When I was a child growing up in Denver, Colorado, it was a tradition to attend and help out at an annual Italian fair. The fair, which is still a North Denver institution, is called St. Rocco's Feast, and it is sponsored by the Societa di Nativi di Potenza, a fraternal social club whose members are descendants of immigrants from Potenza, Basilicata, Italy. My great-grandfather, grandfather, and father were all active members of this organization. The celebration of St. Rocco's Feast starts with a Catholic mass and a procession, where the right to carry a statue of St. Rocco is bid upon. (St. Rocco was a twelfth-century French priest who went to Rome and devoted himself to plague victims, performing many miraculous cures.) After the mass, an Italian street fair is held, complete with live music, raffles, and games of chance. Prizes center around Italian food, such as a gallon of olive oil, a salami, a round Provolone cheese ball hanging from a string, or even a homemade cake. Hot dogs, homemade popcorn balls, and sausage and fried pepper sandwiches are also sold to fair-goers.
When I was a child, I was happy enough to eat a hot dog and a popcorn ball. But when I was a teenager, I developed a fondness for the sausage and pepper sandwiches. These were not the ubiquitous link sausage sandwiches commonly served in a hot dog bun. No, these sandwiches resembled hamburgers; bulk sausage was shaped into a patty, then grilled. The sausage was spicy and the sandwiches delivered an extra kick thanks to mouth-tingling fried Italian peppers and a smear of yellow mustard. I hadn’t thought about these sandwiches in years, but when the Your Best Fair Food contest was announced, I wanted to pay homage to them.
Instead of using actual Italian sausage, I opted to make the meat mixture myself so that I could add my own flavorings. For the best flavor, I recommend using really good quality pork, preferably purchased from a butcher. I experimented with some different cuts of pork, but found that using a mix of sirloin and shank delivered the best flavor. You don't want your pork meat to be too lean or it will taste dry. As for the peppers, a sweet pepper such as a bell pepper is simply too mild -- you want something with a little bit of heat. And while you could serve these sandwiches with plain mustard, relish, or even ketchup, it doesn't take much effort to whip up some fennel-onion mustard. The inspiration for the mustard comes from Thomas Keller's Ad Hoc at Home. Keller has recipes for several vegetable mustards. He recommends using any vegetable that can be cooked and puréed, and then simply blending it with vinegar and bottled mustard. I decided to use fennel because I love the flavor combination of fennel and pork. While I have borrowed some of Keller's basic mustard-making technique, I have opted to use my own flavorings, such as fennel pollen (which I am drying in copious amounts from my garden), olive oil, and mustard seeds. The result is pretty tasty and would work well on all sorts of sandwiches and grilled meats. —cookinginvictoria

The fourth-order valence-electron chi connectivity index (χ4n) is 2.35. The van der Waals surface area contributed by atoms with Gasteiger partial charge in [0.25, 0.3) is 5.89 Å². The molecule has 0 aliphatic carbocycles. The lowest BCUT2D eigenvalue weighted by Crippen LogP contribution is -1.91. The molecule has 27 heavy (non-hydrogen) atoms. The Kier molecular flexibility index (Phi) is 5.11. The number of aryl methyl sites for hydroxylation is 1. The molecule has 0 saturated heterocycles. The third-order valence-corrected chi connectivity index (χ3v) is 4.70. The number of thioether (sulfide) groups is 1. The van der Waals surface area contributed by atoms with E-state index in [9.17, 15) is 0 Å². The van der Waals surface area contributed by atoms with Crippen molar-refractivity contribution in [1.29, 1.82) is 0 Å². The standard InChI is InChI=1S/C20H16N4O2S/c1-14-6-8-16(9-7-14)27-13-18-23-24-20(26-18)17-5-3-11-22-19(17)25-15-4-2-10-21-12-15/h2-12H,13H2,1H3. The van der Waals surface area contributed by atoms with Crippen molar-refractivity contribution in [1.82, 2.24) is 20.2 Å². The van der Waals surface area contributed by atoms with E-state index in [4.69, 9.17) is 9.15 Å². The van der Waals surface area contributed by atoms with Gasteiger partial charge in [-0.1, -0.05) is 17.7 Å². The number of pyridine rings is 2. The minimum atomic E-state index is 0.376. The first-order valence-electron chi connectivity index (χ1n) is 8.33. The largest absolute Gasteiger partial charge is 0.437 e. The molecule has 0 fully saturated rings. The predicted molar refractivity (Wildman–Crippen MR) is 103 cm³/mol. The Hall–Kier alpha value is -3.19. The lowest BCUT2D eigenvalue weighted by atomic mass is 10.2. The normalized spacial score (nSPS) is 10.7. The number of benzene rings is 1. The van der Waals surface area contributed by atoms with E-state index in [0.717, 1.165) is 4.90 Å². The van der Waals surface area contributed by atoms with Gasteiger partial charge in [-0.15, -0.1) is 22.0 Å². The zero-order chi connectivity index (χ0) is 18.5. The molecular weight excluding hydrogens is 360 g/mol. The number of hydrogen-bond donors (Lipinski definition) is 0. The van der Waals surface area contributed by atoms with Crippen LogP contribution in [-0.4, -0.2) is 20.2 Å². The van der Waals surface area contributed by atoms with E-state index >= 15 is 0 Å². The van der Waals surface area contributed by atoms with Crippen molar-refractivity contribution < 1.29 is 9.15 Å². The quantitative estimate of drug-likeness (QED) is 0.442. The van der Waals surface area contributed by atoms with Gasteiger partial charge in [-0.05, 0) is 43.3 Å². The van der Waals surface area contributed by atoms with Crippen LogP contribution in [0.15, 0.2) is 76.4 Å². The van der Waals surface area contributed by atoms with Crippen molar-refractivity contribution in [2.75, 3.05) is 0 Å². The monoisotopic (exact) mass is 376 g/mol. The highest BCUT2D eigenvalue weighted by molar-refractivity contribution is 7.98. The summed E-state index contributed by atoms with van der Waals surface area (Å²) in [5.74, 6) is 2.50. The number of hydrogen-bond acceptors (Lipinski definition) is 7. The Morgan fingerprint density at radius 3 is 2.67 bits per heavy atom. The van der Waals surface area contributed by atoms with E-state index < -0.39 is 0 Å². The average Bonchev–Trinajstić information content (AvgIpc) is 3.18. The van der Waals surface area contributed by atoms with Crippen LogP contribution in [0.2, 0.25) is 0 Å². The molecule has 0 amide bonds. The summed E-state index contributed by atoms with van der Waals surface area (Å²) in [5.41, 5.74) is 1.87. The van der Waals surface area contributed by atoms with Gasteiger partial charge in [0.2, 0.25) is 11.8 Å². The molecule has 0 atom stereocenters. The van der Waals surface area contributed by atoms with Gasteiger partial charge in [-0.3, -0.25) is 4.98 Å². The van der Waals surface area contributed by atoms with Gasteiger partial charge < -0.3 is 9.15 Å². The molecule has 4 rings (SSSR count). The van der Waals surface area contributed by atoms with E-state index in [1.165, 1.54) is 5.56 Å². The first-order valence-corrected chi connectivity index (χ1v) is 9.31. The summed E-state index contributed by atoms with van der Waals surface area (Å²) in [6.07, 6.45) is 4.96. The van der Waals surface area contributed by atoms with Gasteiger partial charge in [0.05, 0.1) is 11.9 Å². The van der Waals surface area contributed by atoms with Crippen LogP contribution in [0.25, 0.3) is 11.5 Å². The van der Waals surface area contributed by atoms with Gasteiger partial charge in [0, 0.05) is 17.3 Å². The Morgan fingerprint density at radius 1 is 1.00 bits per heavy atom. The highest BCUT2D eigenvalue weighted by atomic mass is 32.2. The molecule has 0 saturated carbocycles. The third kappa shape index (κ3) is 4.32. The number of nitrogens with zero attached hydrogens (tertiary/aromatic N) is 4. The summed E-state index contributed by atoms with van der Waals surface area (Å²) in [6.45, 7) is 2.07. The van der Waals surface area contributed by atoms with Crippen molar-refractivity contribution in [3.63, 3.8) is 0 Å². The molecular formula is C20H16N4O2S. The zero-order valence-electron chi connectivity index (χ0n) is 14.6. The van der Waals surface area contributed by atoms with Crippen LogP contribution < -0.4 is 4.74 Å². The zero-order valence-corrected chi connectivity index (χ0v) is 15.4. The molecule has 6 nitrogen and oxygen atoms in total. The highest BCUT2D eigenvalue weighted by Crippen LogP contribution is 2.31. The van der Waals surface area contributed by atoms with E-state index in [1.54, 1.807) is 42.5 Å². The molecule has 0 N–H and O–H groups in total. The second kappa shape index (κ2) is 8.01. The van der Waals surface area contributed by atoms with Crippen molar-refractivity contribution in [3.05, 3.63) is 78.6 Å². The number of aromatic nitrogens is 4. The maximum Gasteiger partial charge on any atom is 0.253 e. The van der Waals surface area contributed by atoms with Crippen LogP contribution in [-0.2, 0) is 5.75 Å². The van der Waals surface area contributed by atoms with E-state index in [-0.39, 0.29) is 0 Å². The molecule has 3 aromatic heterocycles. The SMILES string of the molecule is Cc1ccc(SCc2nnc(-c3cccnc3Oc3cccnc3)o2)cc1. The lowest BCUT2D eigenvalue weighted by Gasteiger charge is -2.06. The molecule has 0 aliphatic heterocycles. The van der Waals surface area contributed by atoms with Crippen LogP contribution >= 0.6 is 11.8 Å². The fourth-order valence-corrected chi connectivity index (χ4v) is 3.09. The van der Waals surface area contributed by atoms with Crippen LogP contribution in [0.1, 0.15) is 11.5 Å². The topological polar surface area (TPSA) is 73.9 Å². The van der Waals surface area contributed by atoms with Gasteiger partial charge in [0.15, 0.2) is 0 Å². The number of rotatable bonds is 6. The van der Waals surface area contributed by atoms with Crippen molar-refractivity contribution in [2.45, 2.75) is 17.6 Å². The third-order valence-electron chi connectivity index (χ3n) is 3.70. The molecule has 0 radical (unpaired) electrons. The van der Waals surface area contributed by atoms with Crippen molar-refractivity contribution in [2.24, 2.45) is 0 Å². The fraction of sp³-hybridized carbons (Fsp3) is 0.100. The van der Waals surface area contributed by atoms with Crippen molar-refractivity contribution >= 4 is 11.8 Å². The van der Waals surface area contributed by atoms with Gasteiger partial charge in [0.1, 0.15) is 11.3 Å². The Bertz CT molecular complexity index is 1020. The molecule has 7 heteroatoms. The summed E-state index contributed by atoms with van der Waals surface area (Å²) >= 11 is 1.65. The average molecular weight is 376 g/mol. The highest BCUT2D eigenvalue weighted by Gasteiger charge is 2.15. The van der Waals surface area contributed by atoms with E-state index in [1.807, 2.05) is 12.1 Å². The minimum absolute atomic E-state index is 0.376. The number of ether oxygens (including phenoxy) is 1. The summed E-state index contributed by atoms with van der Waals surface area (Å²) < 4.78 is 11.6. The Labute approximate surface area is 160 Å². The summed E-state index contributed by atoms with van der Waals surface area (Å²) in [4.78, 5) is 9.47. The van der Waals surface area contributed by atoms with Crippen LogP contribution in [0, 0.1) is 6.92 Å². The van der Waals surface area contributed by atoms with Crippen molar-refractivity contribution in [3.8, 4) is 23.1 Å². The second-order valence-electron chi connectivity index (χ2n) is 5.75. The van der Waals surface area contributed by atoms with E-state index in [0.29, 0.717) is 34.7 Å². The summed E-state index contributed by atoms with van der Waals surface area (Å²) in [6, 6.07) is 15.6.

WHO: Cookinginvictoria is an editor, writer, and mom living in British Columbia.
WHAT: Sausage shouldn't be confined to links; make your own, and put it on a sandwich.
HOW: Blend sautéed fennel and onion with Dijon mustard and fennel seeds for a homemade mustard. Next, make a “sausage” mixture from alliums, pancetta, herbs, and pork. As you grill the meat patties, roast the peppers until charred. Now all that’s left to do is make a sandwich with the mustard, meat, and peppers on grilled buns .
WHY WE LOVE IT: No matter how much you love grilling, sometimes everyone needs a break from the standard hamburgers and ketchup. This fennel mustard alone is great to add your grilling repertoire, and it acts as a perfect complement to the flavors of Italian sausage and the slightly spicy peppers. —hardlikearmour